Now, let's all think for a minute. Can you imagine a world in which all the dehumanising things men say to women mattered in the slightest? I'm not even talking about conversations they might have about us among themselves (to think anyone else would care about those is just laughable). But the stuff they say to your face? The lies they spread about you? All the things you hear day after day yet you don't even mention because, well, you’re just glad they’re not raping you (because if they were, it’s not as though you’d see justice even then).

Look, for instance, at the backlash endured by JK Rowling for her careful, considered piece on sex and gender. Dick pics, rape threats, choking fantasies – all of it she endured yet when she finally dared to ask a publication to retract outright lies, she was accused of punching down and being against free speech entirely. It is clear which people are supposed to take, and take, and take, without complaint. No one pays women compensation after spreading misogynist hate. If that were the case, we’d be rich and misogynists, poor. Instead the most powerful countries in the world are headed by men whose contempt for women isn’t remotely hidden.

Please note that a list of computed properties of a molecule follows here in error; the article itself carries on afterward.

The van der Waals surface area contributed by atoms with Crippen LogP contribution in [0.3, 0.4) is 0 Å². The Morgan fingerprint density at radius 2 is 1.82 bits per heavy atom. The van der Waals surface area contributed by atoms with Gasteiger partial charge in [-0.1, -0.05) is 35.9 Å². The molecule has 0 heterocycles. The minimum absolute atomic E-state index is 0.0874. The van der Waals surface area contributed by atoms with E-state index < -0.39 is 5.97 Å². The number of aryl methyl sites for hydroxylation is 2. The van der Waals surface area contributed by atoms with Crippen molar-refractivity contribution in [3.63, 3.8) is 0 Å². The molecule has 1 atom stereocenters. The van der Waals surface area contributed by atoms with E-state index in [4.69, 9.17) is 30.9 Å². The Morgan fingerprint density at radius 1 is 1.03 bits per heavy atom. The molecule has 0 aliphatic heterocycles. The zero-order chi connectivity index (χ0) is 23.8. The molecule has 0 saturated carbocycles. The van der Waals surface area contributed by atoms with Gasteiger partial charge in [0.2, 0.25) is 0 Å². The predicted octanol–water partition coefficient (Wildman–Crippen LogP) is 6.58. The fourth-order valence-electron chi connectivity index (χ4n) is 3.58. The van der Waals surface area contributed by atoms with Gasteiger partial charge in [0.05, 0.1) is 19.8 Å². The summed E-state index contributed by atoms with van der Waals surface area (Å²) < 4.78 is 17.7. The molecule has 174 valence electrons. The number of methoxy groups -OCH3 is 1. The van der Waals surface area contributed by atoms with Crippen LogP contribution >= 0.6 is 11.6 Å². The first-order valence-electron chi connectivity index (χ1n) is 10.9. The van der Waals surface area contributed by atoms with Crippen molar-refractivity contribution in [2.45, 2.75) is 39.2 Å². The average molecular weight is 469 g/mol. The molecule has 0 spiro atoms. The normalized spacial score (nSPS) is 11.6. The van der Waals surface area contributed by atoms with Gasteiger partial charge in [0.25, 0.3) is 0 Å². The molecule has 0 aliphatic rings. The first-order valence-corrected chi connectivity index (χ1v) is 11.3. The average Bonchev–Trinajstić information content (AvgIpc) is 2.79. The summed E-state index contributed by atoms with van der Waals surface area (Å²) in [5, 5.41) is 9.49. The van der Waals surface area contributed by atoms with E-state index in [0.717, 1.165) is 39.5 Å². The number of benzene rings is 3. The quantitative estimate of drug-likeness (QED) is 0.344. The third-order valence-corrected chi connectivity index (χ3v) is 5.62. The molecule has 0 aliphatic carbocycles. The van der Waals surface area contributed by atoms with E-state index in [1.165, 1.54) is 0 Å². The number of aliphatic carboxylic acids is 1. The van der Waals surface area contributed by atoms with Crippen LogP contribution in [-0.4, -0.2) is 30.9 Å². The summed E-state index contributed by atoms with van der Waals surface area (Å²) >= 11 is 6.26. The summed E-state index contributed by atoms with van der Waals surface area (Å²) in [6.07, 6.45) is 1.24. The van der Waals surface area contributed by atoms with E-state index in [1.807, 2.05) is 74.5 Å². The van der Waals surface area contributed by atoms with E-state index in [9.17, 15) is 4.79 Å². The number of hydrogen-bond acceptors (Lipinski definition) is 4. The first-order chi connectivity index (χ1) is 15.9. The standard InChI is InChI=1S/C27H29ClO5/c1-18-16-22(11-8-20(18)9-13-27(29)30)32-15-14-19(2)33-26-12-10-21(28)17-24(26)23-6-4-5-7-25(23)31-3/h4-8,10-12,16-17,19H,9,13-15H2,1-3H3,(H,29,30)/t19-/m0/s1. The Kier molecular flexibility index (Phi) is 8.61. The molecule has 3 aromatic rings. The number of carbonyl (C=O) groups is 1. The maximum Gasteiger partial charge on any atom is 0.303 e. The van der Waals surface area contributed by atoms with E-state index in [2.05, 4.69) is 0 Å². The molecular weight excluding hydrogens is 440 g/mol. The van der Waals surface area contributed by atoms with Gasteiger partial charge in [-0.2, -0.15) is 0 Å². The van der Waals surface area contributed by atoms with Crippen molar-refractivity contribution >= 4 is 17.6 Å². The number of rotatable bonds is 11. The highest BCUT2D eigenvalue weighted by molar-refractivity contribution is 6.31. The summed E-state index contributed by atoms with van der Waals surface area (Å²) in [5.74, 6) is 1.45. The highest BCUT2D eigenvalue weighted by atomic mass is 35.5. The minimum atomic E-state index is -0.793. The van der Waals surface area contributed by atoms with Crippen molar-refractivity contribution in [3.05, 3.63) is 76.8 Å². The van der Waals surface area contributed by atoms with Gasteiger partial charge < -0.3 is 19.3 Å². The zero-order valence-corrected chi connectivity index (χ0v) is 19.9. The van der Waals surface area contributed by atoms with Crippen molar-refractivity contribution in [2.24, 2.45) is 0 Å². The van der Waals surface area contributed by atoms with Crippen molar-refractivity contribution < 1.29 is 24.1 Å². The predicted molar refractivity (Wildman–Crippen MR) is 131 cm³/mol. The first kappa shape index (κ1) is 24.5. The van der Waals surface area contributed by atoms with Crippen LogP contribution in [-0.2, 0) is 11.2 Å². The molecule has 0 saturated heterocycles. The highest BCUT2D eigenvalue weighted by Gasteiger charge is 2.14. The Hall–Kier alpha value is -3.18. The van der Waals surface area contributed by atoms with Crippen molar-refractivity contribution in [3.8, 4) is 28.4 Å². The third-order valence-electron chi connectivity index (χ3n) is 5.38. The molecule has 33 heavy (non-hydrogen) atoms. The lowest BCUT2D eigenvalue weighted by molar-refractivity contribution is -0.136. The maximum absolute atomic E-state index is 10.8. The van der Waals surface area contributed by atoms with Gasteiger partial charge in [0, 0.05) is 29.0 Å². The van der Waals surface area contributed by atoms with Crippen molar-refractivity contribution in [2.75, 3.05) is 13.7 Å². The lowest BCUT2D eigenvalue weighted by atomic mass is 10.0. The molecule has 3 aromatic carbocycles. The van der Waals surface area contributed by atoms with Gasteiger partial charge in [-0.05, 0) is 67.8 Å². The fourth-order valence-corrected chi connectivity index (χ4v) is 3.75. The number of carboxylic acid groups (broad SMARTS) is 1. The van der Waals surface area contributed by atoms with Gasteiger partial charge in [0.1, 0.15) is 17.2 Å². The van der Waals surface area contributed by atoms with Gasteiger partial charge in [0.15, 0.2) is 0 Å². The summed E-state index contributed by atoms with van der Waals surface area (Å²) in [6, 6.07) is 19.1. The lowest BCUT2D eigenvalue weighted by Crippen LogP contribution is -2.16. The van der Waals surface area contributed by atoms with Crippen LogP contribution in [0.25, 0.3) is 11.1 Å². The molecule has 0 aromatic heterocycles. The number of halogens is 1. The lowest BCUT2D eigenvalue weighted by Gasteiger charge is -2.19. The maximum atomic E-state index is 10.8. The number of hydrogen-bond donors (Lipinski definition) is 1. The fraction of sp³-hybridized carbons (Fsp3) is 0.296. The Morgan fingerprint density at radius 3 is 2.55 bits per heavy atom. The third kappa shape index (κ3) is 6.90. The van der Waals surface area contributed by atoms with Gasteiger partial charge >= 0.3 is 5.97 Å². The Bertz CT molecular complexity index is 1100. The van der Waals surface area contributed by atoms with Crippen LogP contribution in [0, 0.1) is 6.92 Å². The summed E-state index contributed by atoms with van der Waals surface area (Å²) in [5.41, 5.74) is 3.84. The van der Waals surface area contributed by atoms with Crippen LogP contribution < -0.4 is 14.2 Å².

It’s especially ironic that the way “misgendering” is policed implicitly misgenders, by treating one group of women as males and another as females. The ruling against Rep makes it perfectly obvious that it is only the latter group who must be denied the right of self-definition, thereby severely limiting their ability to advance their own interests. Women – in the old, unacceptable meaning of the word -- can no longer name the social hierarchy that disadvantages them in everyday interactions; someone with they/them pronouns can’t be accused of mansplaining, while a she/her can’t be deemed capable of using the old boy network. The women who are treated as (but cannot be called) female depend on the approval of those who have traditionally held power over them to describe their own social realities. Any failure to comply will be punished.

Clinch herself has raised no objection to the court failing to treat her with similar, gender-appropriate disdain. The message seems to be that unlike other women, trans women have suffered so much – made so great a sacrifice in rejecting maleness – that they deserve the right to preferential treatment in situations where it advantages them over non-trans women (access to men’s networking clubs, inheritances, protection of hurt feelings). This, apparently, does not constitute misgendering. Only women misgender when prioritising their own needs, and anyhow, they're not really women, but bigots. 

I doubt that the creator of the scold’s bridle would have heard the expression “it’s not cancel culture, it’s accountability culture”. I bet, in some form or other, he thought it. No one ever silences a woman without telling himself she deserves it. The new methods – vilification, threats of violence, withdrawal of access to public space and economic support -- are no different to the old ones. Whether your memes involve Superglue or padlocks, courts or village ponds, you’ve made it quite clear who you are.